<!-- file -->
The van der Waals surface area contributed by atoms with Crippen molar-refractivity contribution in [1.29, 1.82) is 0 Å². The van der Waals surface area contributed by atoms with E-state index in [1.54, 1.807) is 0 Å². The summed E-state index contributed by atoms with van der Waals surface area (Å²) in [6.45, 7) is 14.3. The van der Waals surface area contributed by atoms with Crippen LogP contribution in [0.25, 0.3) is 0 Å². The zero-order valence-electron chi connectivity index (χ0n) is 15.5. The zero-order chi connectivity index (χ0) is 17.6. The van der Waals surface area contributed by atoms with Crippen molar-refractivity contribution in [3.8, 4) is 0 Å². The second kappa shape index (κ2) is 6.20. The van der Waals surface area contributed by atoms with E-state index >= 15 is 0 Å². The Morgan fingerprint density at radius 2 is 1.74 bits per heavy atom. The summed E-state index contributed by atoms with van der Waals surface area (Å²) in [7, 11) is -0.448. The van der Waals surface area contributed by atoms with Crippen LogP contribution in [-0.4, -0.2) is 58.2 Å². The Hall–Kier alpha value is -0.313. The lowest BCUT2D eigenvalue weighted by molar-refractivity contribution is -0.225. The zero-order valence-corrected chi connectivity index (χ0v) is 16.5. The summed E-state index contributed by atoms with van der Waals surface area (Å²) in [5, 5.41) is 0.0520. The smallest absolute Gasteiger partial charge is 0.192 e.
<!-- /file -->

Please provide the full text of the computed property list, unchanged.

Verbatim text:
The van der Waals surface area contributed by atoms with Crippen molar-refractivity contribution in [1.29, 1.82) is 0 Å². The van der Waals surface area contributed by atoms with E-state index in [1.54, 1.807) is 0 Å². The summed E-state index contributed by atoms with van der Waals surface area (Å²) in [6.45, 7) is 14.3. The van der Waals surface area contributed by atoms with Crippen LogP contribution in [0.25, 0.3) is 0 Å². The zero-order valence-electron chi connectivity index (χ0n) is 15.5. The zero-order chi connectivity index (χ0) is 17.6. The van der Waals surface area contributed by atoms with Crippen molar-refractivity contribution in [3.8, 4) is 0 Å². The second kappa shape index (κ2) is 6.20. The van der Waals surface area contributed by atoms with E-state index >= 15 is 0 Å². The Morgan fingerprint density at radius 2 is 1.74 bits per heavy atom. The summed E-state index contributed by atoms with van der Waals surface area (Å²) in [7, 11) is -0.448. The van der Waals surface area contributed by atoms with Crippen LogP contribution in [-0.4, -0.2) is 58.2 Å². The Hall–Kier alpha value is -0.313. The lowest BCUT2D eigenvalue weighted by molar-refractivity contribution is -0.225. The zero-order valence-corrected chi connectivity index (χ0v) is 16.5. The summed E-state index contributed by atoms with van der Waals surface area (Å²) in [5, 5.41) is 0.0520. The smallest absolute Gasteiger partial charge is 0.192 e.